The prevalence of PIM observed in our study is lower than that reported in the USA study by Jones et al. [10], which included 100 patients with CKD stages 3–5 and a mean age of 80 years; instead it is very similar to that reported in other studies focused on elderly patients but without advanced CKD [7, 42]. Pharmacological treatment for elevated blood pressure in advanced CKD patients often requires a combination of several antihypertensive medications, such as central hypertensive drugs, to reach blood pressure (BP) goals [43]. Rilmenidine is often prescribed, but is not recommended to control BP in the elderly or in CKD patients [31]. Other antihypertensive medications should be optimized. Other PIM, such as long-term benzodiazepines, cerebral and peripheral vasodilators, and anticholinergic drugs, are widely prescribed in the elderly without advanced CKD, despite the risks of falls and sedation, particularly in France [7]. Anticholinergic drugs are mainly H1-antihistamines and neuroleptics. H1-Antihistamines are frequently used to treat uremic pruritus but these drugs showed less effectiveness to treat uremic pruritus than gabapentin [44]. Neuroleptics (i.e mirtazapine and alimemazine) are often used for their hypnotic properties instead of more appropriate hypnotic drugs like short- acting benzodiazepines.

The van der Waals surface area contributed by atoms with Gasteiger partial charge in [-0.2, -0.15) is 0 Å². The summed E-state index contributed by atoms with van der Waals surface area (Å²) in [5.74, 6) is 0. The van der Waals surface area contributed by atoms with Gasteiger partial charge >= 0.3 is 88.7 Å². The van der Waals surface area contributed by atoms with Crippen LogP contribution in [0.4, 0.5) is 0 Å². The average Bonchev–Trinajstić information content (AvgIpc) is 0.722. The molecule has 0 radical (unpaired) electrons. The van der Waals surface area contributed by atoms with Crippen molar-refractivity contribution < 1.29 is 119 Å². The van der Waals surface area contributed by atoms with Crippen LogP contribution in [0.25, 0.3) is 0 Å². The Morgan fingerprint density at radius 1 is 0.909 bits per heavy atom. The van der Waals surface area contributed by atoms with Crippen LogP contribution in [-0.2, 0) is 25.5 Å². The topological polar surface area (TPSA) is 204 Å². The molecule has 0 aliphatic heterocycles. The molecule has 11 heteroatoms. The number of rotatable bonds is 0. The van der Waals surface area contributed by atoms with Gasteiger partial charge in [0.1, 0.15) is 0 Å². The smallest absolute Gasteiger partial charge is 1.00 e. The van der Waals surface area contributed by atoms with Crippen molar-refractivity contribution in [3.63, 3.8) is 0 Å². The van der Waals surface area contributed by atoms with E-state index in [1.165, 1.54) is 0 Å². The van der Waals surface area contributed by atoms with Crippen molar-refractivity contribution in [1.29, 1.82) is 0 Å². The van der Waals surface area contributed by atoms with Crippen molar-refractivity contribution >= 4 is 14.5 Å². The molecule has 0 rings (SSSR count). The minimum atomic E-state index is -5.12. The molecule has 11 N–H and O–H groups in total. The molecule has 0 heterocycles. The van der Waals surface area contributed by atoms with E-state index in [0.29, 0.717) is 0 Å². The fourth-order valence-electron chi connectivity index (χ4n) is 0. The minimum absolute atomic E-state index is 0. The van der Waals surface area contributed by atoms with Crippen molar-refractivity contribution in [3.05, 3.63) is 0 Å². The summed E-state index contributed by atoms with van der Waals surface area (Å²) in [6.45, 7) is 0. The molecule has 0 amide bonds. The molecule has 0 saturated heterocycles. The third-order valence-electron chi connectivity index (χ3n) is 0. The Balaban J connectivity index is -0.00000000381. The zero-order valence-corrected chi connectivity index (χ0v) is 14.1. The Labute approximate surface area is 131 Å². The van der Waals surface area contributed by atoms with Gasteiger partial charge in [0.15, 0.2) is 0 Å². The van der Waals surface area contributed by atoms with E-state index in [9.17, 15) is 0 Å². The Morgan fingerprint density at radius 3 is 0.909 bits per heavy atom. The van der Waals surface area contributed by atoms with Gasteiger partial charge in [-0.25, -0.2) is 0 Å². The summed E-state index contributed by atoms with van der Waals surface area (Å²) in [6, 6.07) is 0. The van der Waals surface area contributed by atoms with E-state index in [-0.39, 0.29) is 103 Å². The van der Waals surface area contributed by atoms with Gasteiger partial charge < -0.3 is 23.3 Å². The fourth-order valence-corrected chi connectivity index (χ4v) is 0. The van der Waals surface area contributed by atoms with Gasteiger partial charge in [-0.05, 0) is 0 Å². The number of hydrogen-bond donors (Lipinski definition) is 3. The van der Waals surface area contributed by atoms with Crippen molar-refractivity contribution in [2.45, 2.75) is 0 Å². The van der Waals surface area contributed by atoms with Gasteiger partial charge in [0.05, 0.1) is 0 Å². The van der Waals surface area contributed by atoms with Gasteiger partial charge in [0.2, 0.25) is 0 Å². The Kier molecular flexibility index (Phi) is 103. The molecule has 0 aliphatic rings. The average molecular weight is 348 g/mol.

Discontinuation of or substitution for drugs that are PIM and RIM in elderly patients with advanced CKD must be considered [45]. Finally, special attention should be paid to patients with higher systolic blood pressure (BP), body mass index (BMI), lower CG-defined GFR, and living independently, as these groups are associated with higher risks of treatment by PIMs or RIMs. There are alternatives to the beer’s criteria or the French list of Laroche such as the STOPP (Screening Tool of Older Person’s potentially Inappropriate Prescriptions) and START (Screening Tool to Alert Doctors to Right Treatment) criteria. These criteria allowed to detect not only misuse but underuse too. Some studies have demonstrated a very low prescription rate of targeted medications within specific CKD patient [23]: for exemple RASi for patients with diabetes and proteinuria, iron and erythropoietin for anaemic patients, statin for patients with coronary artery disease. Our study doesn’t detect this underuse, probably because our patients had at least one consultation with a nephrologist. To our knowledge, there is no specific tool for CKD patients to detect misuse and underuse medications.